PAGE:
And if you're really bitten by the visible migration bug take a look at It's the web site of Falsterbo Bird Observatory and if you get away with looking at it for less than 30mins. then you're skimping!!! It's magnificent. I stayed there in August and September in the early 1960's ( let's not dwell on that!! ) and was blown away with the sheer number of birds that can move through a site. It's all in English so there's no excuse...have a go.

Ok...back to cyber space!!

Thursday, October 9, 2008

9th October, 2008.

An early post, partly as a consequence of the weather becoming atrocious from mid-morning!!

Apologies, but I omitted to mention that there had been a 1st winter Little Gull at the head of Loch Indaal yesterday as well as 2 Arctic Terns.
On station at the same site just after dawn this morning but no sign of "the plover", indeed some of the waders appeared to have moved out including the Golden Plover. That's birding!!

Every cloud has a silver lining though. The Greenland White-fronted Goose I mentioned yesterday wearing the red collar marked J3H was a first for Britain!!! I shall explain!

This summer an expedition took place to Western Greenland with the intention of catching and marking some Greenland White-fronted Geese. There is considerable concern at the moment about the global population of this very distinct sub-species whose breeding grounds seem to be under assault from an increasing population of Canada Geese. The overall numbers have decreased and productivity has, on occasion , been poor. However, mounting expeditions to Greenland is costly and conditions, safety etc are not to be taken lightly. Despite all this a group this summer visited one of the important areas and caught 35 birds which they fitted with neck collars. These don't affect the birds but, importantly, allow their movements , relationships, productivity etc to be tracked and , most of all, longevity to be assessed. J3H was an adult male caught with 8 other non-breeders on the 16th July, 2008. He has now made that long, long journey to his winter quarters ( think about it, from western Greenland!!!, maybe with a stopover in Iceland ... compare this with going to see Aunt Agatha and all that goes with it, sandwiches, stops on the motorway, signs telling you to rest when tired. What a phenomenon!! )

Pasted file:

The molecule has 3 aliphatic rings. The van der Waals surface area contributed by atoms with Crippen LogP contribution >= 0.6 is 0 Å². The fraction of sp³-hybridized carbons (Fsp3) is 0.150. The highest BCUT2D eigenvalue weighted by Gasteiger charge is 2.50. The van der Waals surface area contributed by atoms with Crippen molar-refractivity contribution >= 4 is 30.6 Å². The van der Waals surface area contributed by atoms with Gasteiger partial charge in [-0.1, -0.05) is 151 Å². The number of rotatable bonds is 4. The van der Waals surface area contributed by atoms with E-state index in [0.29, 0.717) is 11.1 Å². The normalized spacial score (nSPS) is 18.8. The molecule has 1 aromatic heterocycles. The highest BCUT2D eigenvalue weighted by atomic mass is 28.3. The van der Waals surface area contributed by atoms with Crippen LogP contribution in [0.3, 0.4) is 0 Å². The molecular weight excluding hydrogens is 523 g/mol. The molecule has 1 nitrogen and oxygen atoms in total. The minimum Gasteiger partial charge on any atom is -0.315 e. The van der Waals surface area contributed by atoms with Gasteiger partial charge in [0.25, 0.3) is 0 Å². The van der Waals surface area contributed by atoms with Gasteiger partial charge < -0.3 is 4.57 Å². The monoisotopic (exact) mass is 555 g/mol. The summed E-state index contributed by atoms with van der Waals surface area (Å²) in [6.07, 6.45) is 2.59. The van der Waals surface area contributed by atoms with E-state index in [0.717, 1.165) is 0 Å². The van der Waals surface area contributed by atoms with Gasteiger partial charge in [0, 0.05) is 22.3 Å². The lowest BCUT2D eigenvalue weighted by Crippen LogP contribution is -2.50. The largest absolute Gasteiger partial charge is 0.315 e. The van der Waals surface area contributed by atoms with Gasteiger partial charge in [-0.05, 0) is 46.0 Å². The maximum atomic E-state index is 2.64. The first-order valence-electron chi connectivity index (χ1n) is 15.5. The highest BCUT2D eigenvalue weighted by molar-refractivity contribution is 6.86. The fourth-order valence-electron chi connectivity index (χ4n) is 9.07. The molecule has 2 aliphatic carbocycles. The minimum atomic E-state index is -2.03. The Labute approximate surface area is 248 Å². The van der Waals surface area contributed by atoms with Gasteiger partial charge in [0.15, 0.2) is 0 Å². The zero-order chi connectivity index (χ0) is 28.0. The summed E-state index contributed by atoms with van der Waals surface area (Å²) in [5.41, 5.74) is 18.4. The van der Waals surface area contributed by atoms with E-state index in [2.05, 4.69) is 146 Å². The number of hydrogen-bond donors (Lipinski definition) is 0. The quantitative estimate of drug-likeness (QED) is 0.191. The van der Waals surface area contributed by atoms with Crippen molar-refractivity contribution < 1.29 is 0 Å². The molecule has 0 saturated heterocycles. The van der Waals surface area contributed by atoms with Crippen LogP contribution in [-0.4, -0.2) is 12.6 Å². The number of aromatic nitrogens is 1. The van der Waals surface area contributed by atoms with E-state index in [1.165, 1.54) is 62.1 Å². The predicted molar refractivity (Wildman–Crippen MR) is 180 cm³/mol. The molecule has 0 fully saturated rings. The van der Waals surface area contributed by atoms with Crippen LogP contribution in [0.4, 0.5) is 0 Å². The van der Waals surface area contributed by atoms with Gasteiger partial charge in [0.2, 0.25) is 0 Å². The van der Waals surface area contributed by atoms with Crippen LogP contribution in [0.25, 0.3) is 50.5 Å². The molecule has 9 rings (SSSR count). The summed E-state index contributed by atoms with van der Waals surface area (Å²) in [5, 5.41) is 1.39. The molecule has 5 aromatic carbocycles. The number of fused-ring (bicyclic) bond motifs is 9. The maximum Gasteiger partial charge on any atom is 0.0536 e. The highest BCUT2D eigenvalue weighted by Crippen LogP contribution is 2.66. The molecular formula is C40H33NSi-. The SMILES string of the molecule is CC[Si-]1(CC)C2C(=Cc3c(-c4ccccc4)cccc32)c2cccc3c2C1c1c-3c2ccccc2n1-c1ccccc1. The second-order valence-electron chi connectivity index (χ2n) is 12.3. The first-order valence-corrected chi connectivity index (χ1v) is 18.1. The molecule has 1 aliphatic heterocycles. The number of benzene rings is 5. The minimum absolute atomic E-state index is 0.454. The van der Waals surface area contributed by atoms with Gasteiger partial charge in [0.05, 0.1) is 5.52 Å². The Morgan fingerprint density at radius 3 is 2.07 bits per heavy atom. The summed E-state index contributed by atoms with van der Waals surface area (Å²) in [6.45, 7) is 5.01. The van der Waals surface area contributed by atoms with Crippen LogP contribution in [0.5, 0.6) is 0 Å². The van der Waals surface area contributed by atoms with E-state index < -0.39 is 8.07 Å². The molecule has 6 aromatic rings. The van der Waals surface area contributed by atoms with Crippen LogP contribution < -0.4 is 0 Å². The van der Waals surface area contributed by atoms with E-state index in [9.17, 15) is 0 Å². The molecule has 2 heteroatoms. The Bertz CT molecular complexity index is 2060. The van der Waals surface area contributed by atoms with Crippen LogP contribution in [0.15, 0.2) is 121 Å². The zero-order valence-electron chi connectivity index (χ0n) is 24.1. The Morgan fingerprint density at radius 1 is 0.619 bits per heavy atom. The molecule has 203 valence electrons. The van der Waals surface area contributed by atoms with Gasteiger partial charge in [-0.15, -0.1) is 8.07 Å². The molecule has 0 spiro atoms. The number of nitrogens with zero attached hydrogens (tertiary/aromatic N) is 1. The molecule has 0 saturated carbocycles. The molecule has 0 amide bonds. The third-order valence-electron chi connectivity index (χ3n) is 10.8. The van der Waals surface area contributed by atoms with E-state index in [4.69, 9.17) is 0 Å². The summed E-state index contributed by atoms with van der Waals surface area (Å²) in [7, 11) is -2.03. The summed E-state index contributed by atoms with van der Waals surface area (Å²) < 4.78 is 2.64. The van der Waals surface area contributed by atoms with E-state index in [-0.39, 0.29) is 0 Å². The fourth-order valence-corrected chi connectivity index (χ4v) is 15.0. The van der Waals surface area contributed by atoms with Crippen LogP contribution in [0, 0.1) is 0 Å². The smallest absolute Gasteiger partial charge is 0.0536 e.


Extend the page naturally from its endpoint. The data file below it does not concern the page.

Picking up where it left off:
In summary, he was the first that has been reported making it to Britain ( to Islay!!)..we'll certainly keep a welcome!

So that you can follow up on what happens I'll post further details from time to time and provide some web site references too.

8th October, 2008.

Both Barnacle and Greenland White-fronted Geese moving north ,in small numbers , first thing as they "readjusted" after overshooting the island. A flock of 37 White-fronts on the south Rinns was obviously newly arrived with most birds asleep! Gradually activity increased and they began preening or feeding. Amongst them was an adult bird wearing a collar (bearing letters and a number) which allows its movements to be tracked based on the reports from birdwatchers sent back to the organizer of the scheme ( Tony Fox ).I'll post details in due course.

A seawatch showed a few birds on the move including 104 Kittiwakes, odd Manx Shearwater, Red-throated Diver and a flock of Turnstone. Auk numbers have been extremely low to date with only around 20 seen this morning.Two Black-throated Divers were offshore.

Further north odd Swallows were still around at Bruichladdich but a nice surprise was a flock of 29 Mistle Thrush, which I think is the highest number I've seen on Islay. Local birds form flocks in autumn but, equally, they may have been migrants given a few Blackbirds and Song Thrush were with them.

Inner Loch Indaal was alive with birds, compared to the Outer loch , which was virtually devoid of birds. A lone wader loosely associated with Golden Plover showed enough to suggest American Golden Plover but, shortly after finding it, all birds "spooked", including the 4000 + Barnacle Geese!!!!, and everything went in diverse directions!!! An hour spent looking for it, unsuccessfully, added to the frustration so a search arranged for first thing in the morning!!